The Squid Fishery and New Zealand Sea Lions
What’s causing the decline of sea lions? And what’s the remedy?
The New Zealand sea lion population at Auckland Islands (Figure 1) is assessed to have declined from around 15,000 animals in 2000 to around 10,000 today – very much a cause for concern. The issue is to determine what the causes of this decline are and to remedy these.
Some commentators have pointed to incidental captures in the squid fishery as the cause. The Auckland Islands’ sea lion population has been well studied over the past two decades, the science undertaken by DOC, MPI and NIWA is comprehensive and robust. The multiple drivers of the decline are now better understood.
Dr Jim Roberts, a scientist specialising in the study of New Zealand sea lions at the NIWA, says: “The most pessimistic view of mortality caused by captures in fishing trawls can only explain a fraction of the decline and it’s clear that something much larger is affecting the sea lions. Low pup survival and the observations of field scientists during the breeding season point to food limitation and bacterial disease as strong candidate causes for the decline.”
Last year, DOC and MPI released their New Zealand Sea Lion Threat Management Plan (TMP), which details a five year plan of targeted research, direct mitigation, and regular monitoring at all known sea lion breeding sites. The scientific assessments that underpin the TMP have assessed the three main drivers of the decline to be:
- A halving of pup survival during the mid-1990s
- A drop in adult survival during the mid-2000s, and
- Low pup production through the mid-2000s.
The observed 40 percent decline in pup production over the decade 1999 to 2009 would require an annual loss of five percent in the number of adult females. Prior to 2006, before SLEDs were introduced, the annual loss of adult females directly due to fishing is estimated to have been around one percent. Since 2006, with the use of SLEDs, annual loss of adult females has declined – it is currently estimated to be 0.17%.
The best scientific estimate of the numbers of sea lions caught in the squid fishery in each of the past 5 years is between one and four adults (based on observed captures, with between 70 percent and 90 percent of tows observed). For management purposes, the numbers of observed captures are scaled up to an estimate of 11 sea lion deaths on average in each of the past five years.
Since the very low numbers of adult sea lions being captured in the squid fishery are not having any material effect on the Auckland Islands population size, clearly we need to look elsewhere for the drivers of the decline.
The main concerns are the reduced numbers of pups produced each year and the deaths of hundreds of these pups during their first year. Annual pup production at Auckland Islands declined from a high of 3,000 in 1998 to a low of 1,500 in 2009. It has since stabilized at around 1,500 to 2,000 (Figure 2).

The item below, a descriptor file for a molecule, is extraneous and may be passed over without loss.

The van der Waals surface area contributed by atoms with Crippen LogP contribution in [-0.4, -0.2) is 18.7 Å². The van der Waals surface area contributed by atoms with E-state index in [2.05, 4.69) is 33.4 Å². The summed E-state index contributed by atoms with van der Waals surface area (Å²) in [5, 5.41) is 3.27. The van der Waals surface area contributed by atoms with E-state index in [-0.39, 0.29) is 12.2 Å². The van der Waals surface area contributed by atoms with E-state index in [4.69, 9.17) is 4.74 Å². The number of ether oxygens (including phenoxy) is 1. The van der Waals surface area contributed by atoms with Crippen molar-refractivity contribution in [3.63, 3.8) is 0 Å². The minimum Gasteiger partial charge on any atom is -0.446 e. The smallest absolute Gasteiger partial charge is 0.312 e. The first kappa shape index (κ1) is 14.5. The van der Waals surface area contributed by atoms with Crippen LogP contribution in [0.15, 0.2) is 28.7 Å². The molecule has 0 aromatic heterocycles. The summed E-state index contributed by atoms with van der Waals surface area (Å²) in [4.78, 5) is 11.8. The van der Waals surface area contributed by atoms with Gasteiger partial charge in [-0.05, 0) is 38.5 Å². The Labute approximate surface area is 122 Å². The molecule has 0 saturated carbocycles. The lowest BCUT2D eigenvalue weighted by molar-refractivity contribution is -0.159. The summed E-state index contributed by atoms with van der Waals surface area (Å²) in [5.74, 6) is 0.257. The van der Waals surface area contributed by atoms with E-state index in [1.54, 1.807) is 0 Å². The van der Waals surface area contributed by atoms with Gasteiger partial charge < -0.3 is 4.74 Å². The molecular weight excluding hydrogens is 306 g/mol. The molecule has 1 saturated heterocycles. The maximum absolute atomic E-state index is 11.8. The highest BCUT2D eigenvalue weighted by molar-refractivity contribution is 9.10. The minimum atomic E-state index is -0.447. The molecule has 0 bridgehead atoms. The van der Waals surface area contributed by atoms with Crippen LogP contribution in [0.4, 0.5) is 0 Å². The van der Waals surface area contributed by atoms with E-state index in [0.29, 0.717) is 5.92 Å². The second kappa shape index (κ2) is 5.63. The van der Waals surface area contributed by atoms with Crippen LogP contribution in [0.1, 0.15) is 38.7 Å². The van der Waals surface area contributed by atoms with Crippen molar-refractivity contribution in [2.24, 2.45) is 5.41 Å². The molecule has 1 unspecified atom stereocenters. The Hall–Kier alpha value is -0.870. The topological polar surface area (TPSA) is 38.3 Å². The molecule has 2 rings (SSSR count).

The effects of the loss of so many pups over recent years will take time to work through to the breeding population. Sea lions start breeding when around five to six years of age and may breed for up to 15 years. Even when pup survival returns to ‘optimal’ levels, there will inevitably be a time lag before this translates into increased numbers of breeding females and increased pup production, because of the time taken to reach breeding age.
If we wish to assist this sea lion population to thrive, the questions that remain are:
- What caused the drop in pup production and survival over the past 20 years?
- What options do we have to intervene or to reduce these causes from impacting further on this population?
The most obvious causes of decline in this population are disease (Klebsiella Pneumoniae in particular); pups getting stuck in mud holes and drowning or starving; adverse environmental changes; food availability; increased predation (particularly by sharks feeding on juvenile sea lions); and direct mortalities of adult females by fishing.
Although fishing is not the biggest threat to the sea lion population, the industry is still doing all that we can to avoid interactions with sea lions and we are committed to ensure sea lion populations thrive. We are active in their conservation and in reducing the numbers being caught in our nets.
The fishing industry developed and deployed Sea Lion Exclusion Devices (SLEDs) in trawl nets and these have been proven to be effective. In addition, industry both funds and actively supports scientific studies, pup counts, disease research and measures to reduce pup deaths in their colonies.